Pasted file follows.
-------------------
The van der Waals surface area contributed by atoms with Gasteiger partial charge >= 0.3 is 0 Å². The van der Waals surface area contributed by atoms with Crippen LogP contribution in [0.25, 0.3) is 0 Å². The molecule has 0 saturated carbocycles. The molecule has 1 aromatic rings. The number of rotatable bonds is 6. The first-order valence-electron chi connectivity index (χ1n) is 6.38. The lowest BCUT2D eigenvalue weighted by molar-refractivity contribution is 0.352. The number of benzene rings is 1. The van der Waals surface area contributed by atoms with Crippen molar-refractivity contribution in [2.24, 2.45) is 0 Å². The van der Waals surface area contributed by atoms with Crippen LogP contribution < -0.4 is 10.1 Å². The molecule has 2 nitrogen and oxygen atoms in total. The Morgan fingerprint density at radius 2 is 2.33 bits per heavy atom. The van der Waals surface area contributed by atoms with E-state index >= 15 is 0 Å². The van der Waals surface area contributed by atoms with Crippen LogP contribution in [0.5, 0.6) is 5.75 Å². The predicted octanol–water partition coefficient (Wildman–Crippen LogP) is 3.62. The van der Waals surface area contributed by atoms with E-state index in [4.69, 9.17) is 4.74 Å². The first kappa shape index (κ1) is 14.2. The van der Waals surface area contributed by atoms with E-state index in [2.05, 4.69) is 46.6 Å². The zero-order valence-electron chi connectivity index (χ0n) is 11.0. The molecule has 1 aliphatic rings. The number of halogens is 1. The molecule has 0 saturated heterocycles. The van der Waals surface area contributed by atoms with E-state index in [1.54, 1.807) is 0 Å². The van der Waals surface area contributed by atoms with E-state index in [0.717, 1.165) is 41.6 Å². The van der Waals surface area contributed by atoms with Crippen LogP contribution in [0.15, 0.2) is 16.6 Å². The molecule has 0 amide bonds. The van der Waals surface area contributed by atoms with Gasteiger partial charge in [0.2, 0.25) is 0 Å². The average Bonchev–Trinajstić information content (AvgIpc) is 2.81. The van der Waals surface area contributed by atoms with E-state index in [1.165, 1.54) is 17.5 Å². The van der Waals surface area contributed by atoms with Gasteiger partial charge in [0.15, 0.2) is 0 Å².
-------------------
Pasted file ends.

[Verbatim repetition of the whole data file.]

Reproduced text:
The van der Waals surface area contributed by atoms with Gasteiger partial charge >= 0.3 is 0 Å². The van der Waals surface area contributed by atoms with Crippen LogP contribution in [0.25, 0.3) is 0 Å². The molecule has 0 saturated carbocycles. The molecule has 1 aromatic rings. The number of rotatable bonds is 6. The first-order valence-electron chi connectivity index (χ1n) is 6.38. The lowest BCUT2D eigenvalue weighted by molar-refractivity contribution is 0.352. The number of benzene rings is 1. The van der Waals surface area contributed by atoms with Crippen molar-refractivity contribution in [2.24, 2.45) is 0 Å². The van der Waals surface area contributed by atoms with Crippen LogP contribution < -0.4 is 10.1 Å². The molecule has 2 nitrogen and oxygen atoms in total. The Morgan fingerprint density at radius 2 is 2.33 bits per heavy atom. The van der Waals surface area contributed by atoms with E-state index >= 15 is 0 Å². The van der Waals surface area contributed by atoms with Crippen LogP contribution in [0.5, 0.6) is 5.75 Å². The predicted octanol–water partition coefficient (Wildman–Crippen LogP) is 3.62. The van der Waals surface area contributed by atoms with E-state index in [4.69, 9.17) is 4.74 Å². The first kappa shape index (κ1) is 14.2. The van der Waals surface area contributed by atoms with E-state index in [2.05, 4.69) is 46.6 Å². The zero-order valence-electron chi connectivity index (χ0n) is 11.0. The molecule has 1 aliphatic rings. The number of halogens is 1. The molecule has 0 saturated heterocycles. The van der Waals surface area contributed by atoms with E-state index in [1.54, 1.807) is 0 Å². The van der Waals surface area contributed by atoms with E-state index in [0.717, 1.165) is 41.6 Å². The van der Waals surface area contributed by atoms with Crippen LogP contribution in [0.15, 0.2) is 16.6 Å². The molecule has 0 amide bonds. The van der Waals surface area contributed by atoms with Gasteiger partial charge in [0.2, 0.25) is 0 Å². The average Bonchev–Trinajstić information content (AvgIpc) is 2.81. The van der Waals surface area contributed by atoms with E-state index in [1.165, 1.54) is 17.5 Å². The van der Waals surface area contributed by atoms with Gasteiger partial charge in [0.15, 0.2) is 0 Å².